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Gene Editing Repurposed Toward Toxic RNA

Gene Editing by CRISPR/Cas9 is Here, but for Very Specific Diseases

Removal of expanded CTG or CCTG repeats using CRISPR/Cas9 gene editing technology is being explored as a potential strategy for therapy development in DM (see prior DM Research News article "Gene Editing for DM"). A search of the ClinicalTrials.gov database indicates that gene-editing trials are now recruiting for some indications in China (HIV-infected subjects with hematological malignances; CD19+ refractory leukemia/lymphoma; esophageal cancer; metastatic non-small cell lung cancer; EBV-associated malignancies) and regulatory approval has been granted for at least one gene editing trial in the U.S. (for various cancers).

These first trials invariably involve editing cells that are easily isolated from patients, edited ex vivo, and then cells are restored, as this approach avoids the considerable technical difficulties and safety issues of delivering gene-editing reagents to in vivo targets. Indications, like DM, where gene editing must be done in vivo, have a more difficult path.

Steps Toward, and Beyond, Removing DM Expanded Repeats

Bé Wieringa and colleagues previously evaluated the feasibility of using CRISPR/Cas9 technology to remove long CTG repeat tracks from DMPK both ex vivo, in DM1 patient myoblasts, and in an animal model, HSALR mice. Their studies suggest that a dual cleavage strategy (cutting from both sides of an expanded CTG track) is necessary to minimize unpredictable genomic changes.

A new publication in Cell, by co-lead authors Ranjan Batra (an MDF fellow) and David Nelles and their colleagues, provides new insights into a potential redirection of gene editing technology as a candidate therapeutic for DM. Their development of an RNA-targeting Cas9 (RCas9) of a size compatible with AAV packaging and delivery, represents a novel strategy to use Cas9 to target not DMPK, or CNBP, but rather their expanded repeat RNA.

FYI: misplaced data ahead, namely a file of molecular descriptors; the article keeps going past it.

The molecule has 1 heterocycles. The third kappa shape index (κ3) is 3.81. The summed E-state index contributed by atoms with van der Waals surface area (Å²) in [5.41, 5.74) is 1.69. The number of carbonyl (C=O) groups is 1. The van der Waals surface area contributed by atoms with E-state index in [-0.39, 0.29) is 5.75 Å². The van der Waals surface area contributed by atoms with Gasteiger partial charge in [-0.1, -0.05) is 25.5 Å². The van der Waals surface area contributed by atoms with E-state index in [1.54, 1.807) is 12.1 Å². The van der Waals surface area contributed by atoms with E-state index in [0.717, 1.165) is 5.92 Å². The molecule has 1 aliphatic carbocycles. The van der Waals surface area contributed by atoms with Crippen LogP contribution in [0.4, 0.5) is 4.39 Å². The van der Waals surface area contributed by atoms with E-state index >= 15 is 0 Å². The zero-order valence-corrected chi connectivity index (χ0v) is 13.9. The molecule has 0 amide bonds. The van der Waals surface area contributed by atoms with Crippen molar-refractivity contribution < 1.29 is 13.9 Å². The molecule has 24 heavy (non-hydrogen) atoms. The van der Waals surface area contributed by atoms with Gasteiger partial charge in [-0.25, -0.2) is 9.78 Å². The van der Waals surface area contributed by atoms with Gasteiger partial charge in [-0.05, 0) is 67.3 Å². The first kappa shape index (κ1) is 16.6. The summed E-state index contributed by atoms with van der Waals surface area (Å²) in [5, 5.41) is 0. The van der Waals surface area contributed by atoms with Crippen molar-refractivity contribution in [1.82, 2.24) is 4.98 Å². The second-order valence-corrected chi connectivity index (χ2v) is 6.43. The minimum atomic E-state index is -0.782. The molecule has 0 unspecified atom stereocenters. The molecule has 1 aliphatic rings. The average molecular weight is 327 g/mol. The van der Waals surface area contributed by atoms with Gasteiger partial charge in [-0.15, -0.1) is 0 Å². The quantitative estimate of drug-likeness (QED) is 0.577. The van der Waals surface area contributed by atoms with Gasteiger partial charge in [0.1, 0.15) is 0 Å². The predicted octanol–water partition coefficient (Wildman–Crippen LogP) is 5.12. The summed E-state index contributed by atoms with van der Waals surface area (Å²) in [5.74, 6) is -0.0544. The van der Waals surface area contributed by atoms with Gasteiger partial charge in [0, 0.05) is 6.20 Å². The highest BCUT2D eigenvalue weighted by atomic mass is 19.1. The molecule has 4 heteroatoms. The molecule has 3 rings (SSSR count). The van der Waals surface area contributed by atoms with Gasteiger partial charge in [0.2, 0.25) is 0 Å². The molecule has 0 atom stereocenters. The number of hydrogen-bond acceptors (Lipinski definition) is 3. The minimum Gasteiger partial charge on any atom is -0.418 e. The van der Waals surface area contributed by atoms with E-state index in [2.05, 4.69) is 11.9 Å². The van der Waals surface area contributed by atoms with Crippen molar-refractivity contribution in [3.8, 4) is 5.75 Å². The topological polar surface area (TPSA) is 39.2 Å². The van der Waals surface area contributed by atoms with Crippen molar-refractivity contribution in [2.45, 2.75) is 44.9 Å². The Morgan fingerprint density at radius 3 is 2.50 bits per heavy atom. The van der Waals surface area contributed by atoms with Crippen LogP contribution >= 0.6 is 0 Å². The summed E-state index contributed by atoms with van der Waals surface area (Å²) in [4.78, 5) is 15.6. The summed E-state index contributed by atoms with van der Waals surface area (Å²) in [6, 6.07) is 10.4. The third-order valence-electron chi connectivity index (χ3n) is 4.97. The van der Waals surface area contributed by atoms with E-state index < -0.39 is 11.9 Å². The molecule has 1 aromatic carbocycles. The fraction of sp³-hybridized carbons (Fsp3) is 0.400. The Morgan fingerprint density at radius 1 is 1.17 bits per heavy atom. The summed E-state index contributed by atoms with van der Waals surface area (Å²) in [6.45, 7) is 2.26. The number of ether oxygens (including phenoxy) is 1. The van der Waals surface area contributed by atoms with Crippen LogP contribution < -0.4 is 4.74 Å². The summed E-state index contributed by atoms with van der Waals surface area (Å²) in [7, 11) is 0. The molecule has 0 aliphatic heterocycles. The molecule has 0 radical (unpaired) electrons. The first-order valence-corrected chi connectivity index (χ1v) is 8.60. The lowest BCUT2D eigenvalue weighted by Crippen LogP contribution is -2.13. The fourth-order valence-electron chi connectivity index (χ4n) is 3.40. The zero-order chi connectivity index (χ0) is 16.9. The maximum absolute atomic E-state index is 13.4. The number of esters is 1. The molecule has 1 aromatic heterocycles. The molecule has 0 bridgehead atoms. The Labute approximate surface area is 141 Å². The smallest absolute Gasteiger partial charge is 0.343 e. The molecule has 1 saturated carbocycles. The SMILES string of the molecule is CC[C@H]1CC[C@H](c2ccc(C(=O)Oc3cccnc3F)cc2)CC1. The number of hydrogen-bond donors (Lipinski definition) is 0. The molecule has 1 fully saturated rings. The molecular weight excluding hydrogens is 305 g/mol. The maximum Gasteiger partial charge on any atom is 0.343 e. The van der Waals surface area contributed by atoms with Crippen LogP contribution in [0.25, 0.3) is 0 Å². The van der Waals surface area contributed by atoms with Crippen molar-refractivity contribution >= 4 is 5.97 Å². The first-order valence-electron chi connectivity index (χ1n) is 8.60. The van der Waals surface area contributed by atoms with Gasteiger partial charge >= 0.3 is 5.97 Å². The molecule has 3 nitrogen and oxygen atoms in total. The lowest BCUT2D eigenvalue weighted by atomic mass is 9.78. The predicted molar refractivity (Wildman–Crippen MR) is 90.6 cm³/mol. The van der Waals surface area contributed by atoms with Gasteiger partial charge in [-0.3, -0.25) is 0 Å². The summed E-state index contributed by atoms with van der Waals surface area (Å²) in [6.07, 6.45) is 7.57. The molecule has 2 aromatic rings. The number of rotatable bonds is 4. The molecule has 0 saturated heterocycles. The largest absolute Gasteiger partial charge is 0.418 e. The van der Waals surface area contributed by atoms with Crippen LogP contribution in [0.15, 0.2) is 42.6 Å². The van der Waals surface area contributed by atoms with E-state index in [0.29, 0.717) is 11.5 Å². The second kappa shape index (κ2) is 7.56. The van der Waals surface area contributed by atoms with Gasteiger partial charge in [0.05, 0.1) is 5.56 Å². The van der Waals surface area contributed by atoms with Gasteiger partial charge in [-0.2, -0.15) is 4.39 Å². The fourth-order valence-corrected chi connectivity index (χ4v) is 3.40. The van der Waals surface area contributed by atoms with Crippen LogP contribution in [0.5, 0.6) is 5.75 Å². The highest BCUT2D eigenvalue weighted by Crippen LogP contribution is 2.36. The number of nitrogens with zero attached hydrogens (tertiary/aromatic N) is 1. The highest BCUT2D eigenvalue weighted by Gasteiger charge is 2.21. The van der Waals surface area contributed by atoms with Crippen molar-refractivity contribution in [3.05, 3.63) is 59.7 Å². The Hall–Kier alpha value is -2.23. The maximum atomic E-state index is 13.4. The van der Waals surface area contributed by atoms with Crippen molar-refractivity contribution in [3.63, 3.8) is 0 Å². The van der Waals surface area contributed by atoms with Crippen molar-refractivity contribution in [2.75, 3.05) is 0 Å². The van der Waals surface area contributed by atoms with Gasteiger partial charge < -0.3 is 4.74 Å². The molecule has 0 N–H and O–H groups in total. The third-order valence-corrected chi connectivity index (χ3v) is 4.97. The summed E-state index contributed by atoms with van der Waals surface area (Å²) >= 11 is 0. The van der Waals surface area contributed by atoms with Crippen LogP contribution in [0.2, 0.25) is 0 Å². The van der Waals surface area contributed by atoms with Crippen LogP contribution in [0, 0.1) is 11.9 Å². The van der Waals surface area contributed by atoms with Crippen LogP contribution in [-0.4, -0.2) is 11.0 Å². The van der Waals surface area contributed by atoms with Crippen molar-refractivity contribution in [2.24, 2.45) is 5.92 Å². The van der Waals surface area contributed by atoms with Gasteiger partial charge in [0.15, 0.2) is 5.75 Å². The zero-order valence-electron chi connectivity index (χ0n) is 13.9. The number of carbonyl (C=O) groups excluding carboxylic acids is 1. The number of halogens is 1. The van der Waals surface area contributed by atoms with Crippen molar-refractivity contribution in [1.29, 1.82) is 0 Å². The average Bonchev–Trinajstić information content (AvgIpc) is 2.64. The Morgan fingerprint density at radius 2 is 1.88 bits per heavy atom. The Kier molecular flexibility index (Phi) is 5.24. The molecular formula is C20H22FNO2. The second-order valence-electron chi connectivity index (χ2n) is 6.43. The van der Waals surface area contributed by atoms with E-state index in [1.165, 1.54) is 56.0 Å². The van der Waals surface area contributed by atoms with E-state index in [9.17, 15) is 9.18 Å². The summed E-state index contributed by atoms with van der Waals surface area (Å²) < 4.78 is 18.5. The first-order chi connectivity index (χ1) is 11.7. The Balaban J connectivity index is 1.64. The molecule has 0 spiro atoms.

Batra, Nelles, and colleagues first developed a Cas9 devoid of nuclease activity (dCas9) and linked it to GFP, allowing them to localize and track RNA carrying CUG and CCUG expansions. This tool allowed them to optimize sgRNA design to specifically target toxic DMPK RNA, including that in nuclear foci. At higher doses of dCas9-GFP with the optimal guide sequence, they showed that binding to CUG and CCUG repeat RNAs resulted in their destabilization and elimination. Further structure-activity evaluations of the RCas9 resulted in constructs that cleave expanded CUG and CCUG repeat RNA and are compatible with an AAV-packaged therapeutic efficient at degrading toxic DMPK transcripts at low concentrations.

The research team then evaluated the efficacy of RCas9 in DM patient-derived myoblasts and myotubes—the approach proved effective in eliminating expanded repeat RNA, nuclear foci, and the splicopathy in DM1 and DM2 cells. Looking at one aspect of a putative therapeutics’ safety profile, they observed few unintended alterations to the transcriptome of myotubes exposed to RCas9 (these may be due to experimental environment, but further testing is essential if the approach is to move toward the clinic).

Targeting the RNA, not the Gene

The approach of using a modified Cas9, RCas9, which is targeted to expanded DMPK or CNBP RNA, represents a compelling new therapy development strategy for DM. This approach does not ‘correct’ the genome, as with traditional CRISPR/Cas9 strategies, but eliminates the toxic RNA in a manner similar to the antisense oligonucleotide therapies under development for DM1. While AAV delivery of RCas9 is required, a considerable hurdle, the RCas9 approach may overcome some of the barriers of targeting the expanded repeat track in the genome itself with CRISPR/Cas9. Ultimate head-to-head testing of RCas9 and antisense oligonucleotides may yield the optimal strategy for treating DM.


Elimination of toxic microsatellite repeat expansion RNA by RNA-targeting Cas9.
Batra R, Nelles DA, Pirie E, Blue SM, Marina RJ, Wang H, Chaim IA, Thomas JD, Zhang N, Nguyen V, Aigner S, Markmiller S, Xia G, Corbett KD, Swanson MS, Yeo GW.
Cell. 2017 Aug 10. doi: http://dx.doi.org/10.1016/j.cell.2017.07.010 [Epub ahead of print]


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